In that same year, Hendee Manufacturers, the name behind the Indian motorcycle, leaves the scene going out of business. For the next 46 years, Harley Davidson would be the only United States motorcycle maker. In fact, because the founding fathers kept faithful to development, quality, and most importantly, tradition, Harley Davidson is the only survivor of what used to be 300 motorcycle manufacturers in the United States.

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Over the next couple of years, Harley Davidson motorcycles continued to rule the Daytona 200 track with a seven-year run of victories. During that same time, and over the next eight years, Harley Davidson racers rode to victory in the Grand National Championships.

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When young new star Elvis Presley posed sitting on a 1956 Harley Davidson KH 957 XL Sportster for the cover of the popular magazine the Enthusiast, Harley Davidson remained at the top of the heap.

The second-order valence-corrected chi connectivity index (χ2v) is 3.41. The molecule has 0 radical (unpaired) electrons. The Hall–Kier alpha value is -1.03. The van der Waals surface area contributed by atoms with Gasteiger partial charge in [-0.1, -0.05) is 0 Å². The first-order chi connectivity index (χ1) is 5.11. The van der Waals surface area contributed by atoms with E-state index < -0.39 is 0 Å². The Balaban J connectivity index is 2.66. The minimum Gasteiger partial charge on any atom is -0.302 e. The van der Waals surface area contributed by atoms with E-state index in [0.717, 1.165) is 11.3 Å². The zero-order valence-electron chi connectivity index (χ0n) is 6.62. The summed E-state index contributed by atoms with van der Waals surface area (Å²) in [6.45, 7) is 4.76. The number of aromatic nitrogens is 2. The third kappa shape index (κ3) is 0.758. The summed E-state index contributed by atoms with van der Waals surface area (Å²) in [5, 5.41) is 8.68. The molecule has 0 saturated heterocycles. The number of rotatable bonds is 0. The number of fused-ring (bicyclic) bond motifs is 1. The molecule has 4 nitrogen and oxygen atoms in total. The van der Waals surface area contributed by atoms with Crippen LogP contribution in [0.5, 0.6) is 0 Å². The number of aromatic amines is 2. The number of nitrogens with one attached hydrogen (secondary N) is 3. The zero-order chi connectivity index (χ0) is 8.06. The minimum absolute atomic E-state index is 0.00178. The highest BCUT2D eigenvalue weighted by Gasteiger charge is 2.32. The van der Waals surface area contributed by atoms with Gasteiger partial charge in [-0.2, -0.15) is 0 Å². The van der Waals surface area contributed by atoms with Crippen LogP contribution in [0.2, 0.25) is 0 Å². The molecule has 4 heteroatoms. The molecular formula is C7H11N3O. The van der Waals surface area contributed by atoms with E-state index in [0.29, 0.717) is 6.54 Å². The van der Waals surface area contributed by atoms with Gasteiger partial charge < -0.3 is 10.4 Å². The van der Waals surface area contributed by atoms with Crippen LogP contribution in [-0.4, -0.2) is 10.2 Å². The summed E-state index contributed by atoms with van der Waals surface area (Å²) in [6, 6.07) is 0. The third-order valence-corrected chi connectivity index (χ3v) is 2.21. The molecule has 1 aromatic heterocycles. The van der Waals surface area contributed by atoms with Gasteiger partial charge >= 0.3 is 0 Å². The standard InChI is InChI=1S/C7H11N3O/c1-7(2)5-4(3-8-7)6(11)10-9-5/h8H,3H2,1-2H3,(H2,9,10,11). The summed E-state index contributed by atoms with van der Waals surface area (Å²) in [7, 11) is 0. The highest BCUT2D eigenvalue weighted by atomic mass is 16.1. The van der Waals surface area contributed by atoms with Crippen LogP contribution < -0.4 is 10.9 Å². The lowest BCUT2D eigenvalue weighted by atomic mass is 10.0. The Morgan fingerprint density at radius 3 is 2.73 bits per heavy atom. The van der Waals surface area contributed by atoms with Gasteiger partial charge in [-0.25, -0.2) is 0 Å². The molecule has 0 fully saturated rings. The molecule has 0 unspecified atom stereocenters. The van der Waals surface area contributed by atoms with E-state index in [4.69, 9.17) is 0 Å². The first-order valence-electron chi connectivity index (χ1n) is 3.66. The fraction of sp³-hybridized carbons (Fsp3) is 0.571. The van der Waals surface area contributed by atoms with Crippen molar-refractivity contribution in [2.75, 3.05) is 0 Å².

In 1957, the public was introduced to the Harley Davidson Sportser. Premiering as a smaller version of the hog it featured a 55 cubic inch overhead valve engine. Within 12 months, the Harley Davidson Sportster was being hailed as the very first super bike creating yet another Harley Davidson motorcycles legend.

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Never one to rest on its laurels, the decade finished out with the company unveiling a new rear suspension and the hydraulic rear brake on the new Duo-Glide Big Twin Harley Davidson motorcycles Models in 1958.

Next week we’ll take you to the 60’s and beyond to share another piece of Harley Davidson motorcycles history on Travels with Harley.

Harley Davidson Motorcycles Survival Mode

Travels with Harley

Last week Travels with Harley shared the history of Harley ending with Harley Davidson Motorcycles having some difficulties thanks to the Model T and the slight depression that hit American in the 1920’s, and as you will see in this week’s blog, the troubles with Harley Davidson were only going to get worse, for the time being anyway…

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Always thinking ahead, part of the Harley Davidson Motorcycles survival plan was to convince American Police Departments that Harley Davidson Motorcycles were ideal for law enforcement and by the middle of the 1920’s Harley Davidson Motorcycles were being used by over 2,900 state patrols and sheriffs.